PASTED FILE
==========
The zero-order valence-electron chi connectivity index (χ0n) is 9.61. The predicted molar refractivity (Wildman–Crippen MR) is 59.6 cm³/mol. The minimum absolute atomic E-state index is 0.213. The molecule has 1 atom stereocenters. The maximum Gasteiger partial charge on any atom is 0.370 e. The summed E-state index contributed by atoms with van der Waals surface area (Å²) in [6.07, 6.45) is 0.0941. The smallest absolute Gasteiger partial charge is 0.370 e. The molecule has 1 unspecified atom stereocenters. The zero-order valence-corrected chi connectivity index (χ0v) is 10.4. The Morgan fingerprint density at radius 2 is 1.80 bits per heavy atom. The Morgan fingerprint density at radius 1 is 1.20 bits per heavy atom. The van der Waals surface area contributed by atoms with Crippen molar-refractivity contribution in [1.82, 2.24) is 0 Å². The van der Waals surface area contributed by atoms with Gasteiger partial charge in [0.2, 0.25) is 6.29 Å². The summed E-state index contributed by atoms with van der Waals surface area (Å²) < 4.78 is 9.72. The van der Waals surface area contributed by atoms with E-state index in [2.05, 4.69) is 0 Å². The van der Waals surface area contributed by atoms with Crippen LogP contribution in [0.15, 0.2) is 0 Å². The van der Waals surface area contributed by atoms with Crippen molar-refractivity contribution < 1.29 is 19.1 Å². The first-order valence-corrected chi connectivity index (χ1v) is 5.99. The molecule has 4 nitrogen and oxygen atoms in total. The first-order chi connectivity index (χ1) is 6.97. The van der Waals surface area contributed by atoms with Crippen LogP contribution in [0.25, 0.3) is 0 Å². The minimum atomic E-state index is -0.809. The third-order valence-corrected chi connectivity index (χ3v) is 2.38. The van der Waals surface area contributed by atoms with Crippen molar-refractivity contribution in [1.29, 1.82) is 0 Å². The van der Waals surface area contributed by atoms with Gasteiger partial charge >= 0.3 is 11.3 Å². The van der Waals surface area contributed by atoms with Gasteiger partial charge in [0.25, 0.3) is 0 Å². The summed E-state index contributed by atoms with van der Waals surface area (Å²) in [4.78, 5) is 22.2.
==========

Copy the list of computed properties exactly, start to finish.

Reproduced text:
The zero-order valence-electron chi connectivity index (χ0n) is 9.61. The predicted molar refractivity (Wildman–Crippen MR) is 59.6 cm³/mol. The minimum absolute atomic E-state index is 0.213. The molecule has 1 atom stereocenters. The maximum Gasteiger partial charge on any atom is 0.370 e. The summed E-state index contributed by atoms with van der Waals surface area (Å²) in [6.07, 6.45) is 0.0941. The smallest absolute Gasteiger partial charge is 0.370 e. The molecule has 1 unspecified atom stereocenters. The zero-order valence-corrected chi connectivity index (χ0v) is 10.4. The Morgan fingerprint density at radius 2 is 1.80 bits per heavy atom. The Morgan fingerprint density at radius 1 is 1.20 bits per heavy atom. The van der Waals surface area contributed by atoms with Crippen molar-refractivity contribution in [1.82, 2.24) is 0 Å². The van der Waals surface area contributed by atoms with Gasteiger partial charge in [0.2, 0.25) is 6.29 Å². The summed E-state index contributed by atoms with van der Waals surface area (Å²) < 4.78 is 9.72. The van der Waals surface area contributed by atoms with E-state index in [2.05, 4.69) is 0 Å². The van der Waals surface area contributed by atoms with Crippen LogP contribution in [0.15, 0.2) is 0 Å². The van der Waals surface area contributed by atoms with Crippen molar-refractivity contribution < 1.29 is 19.1 Å². The first-order valence-corrected chi connectivity index (χ1v) is 5.99. The molecule has 4 nitrogen and oxygen atoms in total. The first-order chi connectivity index (χ1) is 6.97. The van der Waals surface area contributed by atoms with Crippen LogP contribution in [0.25, 0.3) is 0 Å². The minimum atomic E-state index is -0.809. The third-order valence-corrected chi connectivity index (χ3v) is 2.38. The van der Waals surface area contributed by atoms with Crippen molar-refractivity contribution in [1.29, 1.82) is 0 Å². The van der Waals surface area contributed by atoms with Gasteiger partial charge >= 0.3 is 11.3 Å². The van der Waals surface area contributed by atoms with Gasteiger partial charge in [0.25, 0.3) is 0 Å². The summed E-state index contributed by atoms with van der Waals surface area (Å²) in [4.78, 5) is 22.2.